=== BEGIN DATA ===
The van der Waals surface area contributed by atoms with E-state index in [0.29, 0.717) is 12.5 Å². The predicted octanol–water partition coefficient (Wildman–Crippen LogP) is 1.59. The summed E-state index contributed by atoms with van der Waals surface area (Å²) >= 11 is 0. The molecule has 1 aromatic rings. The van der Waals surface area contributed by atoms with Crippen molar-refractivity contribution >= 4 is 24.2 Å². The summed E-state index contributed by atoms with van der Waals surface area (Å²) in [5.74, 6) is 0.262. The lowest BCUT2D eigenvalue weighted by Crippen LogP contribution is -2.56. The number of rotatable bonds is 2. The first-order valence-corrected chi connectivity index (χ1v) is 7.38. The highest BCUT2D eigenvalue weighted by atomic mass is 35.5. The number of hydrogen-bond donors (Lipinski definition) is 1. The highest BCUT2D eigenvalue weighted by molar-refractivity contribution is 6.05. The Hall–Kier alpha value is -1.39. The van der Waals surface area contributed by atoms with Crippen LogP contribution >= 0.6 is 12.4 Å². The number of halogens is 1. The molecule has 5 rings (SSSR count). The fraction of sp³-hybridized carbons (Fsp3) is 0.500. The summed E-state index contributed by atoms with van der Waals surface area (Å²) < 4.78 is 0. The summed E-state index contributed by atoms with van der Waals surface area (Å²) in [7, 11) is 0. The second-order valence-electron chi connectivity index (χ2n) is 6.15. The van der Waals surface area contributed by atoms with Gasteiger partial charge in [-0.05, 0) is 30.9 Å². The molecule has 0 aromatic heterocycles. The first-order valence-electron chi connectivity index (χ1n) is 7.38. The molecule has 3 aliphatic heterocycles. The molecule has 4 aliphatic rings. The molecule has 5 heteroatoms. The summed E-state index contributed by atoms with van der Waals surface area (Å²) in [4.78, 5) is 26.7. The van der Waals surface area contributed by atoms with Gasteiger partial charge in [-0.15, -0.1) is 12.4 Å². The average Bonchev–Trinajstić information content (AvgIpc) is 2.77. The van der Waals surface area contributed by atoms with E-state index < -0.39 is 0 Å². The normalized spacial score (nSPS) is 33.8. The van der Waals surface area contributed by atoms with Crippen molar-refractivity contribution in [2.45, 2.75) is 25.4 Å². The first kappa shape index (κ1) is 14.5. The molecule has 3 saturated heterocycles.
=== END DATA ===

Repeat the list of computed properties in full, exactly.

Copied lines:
The van der Waals surface area contributed by atoms with E-state index in [0.29, 0.717) is 12.5 Å². The predicted octanol–water partition coefficient (Wildman–Crippen LogP) is 1.59. The summed E-state index contributed by atoms with van der Waals surface area (Å²) >= 11 is 0. The molecule has 1 aromatic rings. The van der Waals surface area contributed by atoms with Crippen molar-refractivity contribution >= 4 is 24.2 Å². The summed E-state index contributed by atoms with van der Waals surface area (Å²) in [5.74, 6) is 0.262. The lowest BCUT2D eigenvalue weighted by Crippen LogP contribution is -2.56. The number of rotatable bonds is 2. The first-order valence-corrected chi connectivity index (χ1v) is 7.38. The highest BCUT2D eigenvalue weighted by atomic mass is 35.5. The number of hydrogen-bond donors (Lipinski definition) is 1. The highest BCUT2D eigenvalue weighted by molar-refractivity contribution is 6.05. The Hall–Kier alpha value is -1.39. The van der Waals surface area contributed by atoms with Crippen LogP contribution >= 0.6 is 12.4 Å². The number of halogens is 1. The molecule has 5 rings (SSSR count). The fraction of sp³-hybridized carbons (Fsp3) is 0.500. The summed E-state index contributed by atoms with van der Waals surface area (Å²) < 4.78 is 0. The summed E-state index contributed by atoms with van der Waals surface area (Å²) in [7, 11) is 0. The second-order valence-electron chi connectivity index (χ2n) is 6.15. The van der Waals surface area contributed by atoms with Gasteiger partial charge in [-0.05, 0) is 30.9 Å². The molecule has 0 aromatic heterocycles. The first-order valence-electron chi connectivity index (χ1n) is 7.38. The molecule has 3 aliphatic heterocycles. The molecule has 4 aliphatic rings. The molecule has 5 heteroatoms. The summed E-state index contributed by atoms with van der Waals surface area (Å²) in [4.78, 5) is 26.7. The van der Waals surface area contributed by atoms with Gasteiger partial charge in [-0.15, -0.1) is 12.4 Å². The average Bonchev–Trinajstić information content (AvgIpc) is 2.77. The van der Waals surface area contributed by atoms with E-state index < -0.39 is 0 Å². The normalized spacial score (nSPS) is 33.8. The van der Waals surface area contributed by atoms with Crippen molar-refractivity contribution in [2.45, 2.75) is 25.4 Å². The first kappa shape index (κ1) is 14.5. The molecule has 3 saturated heterocycles.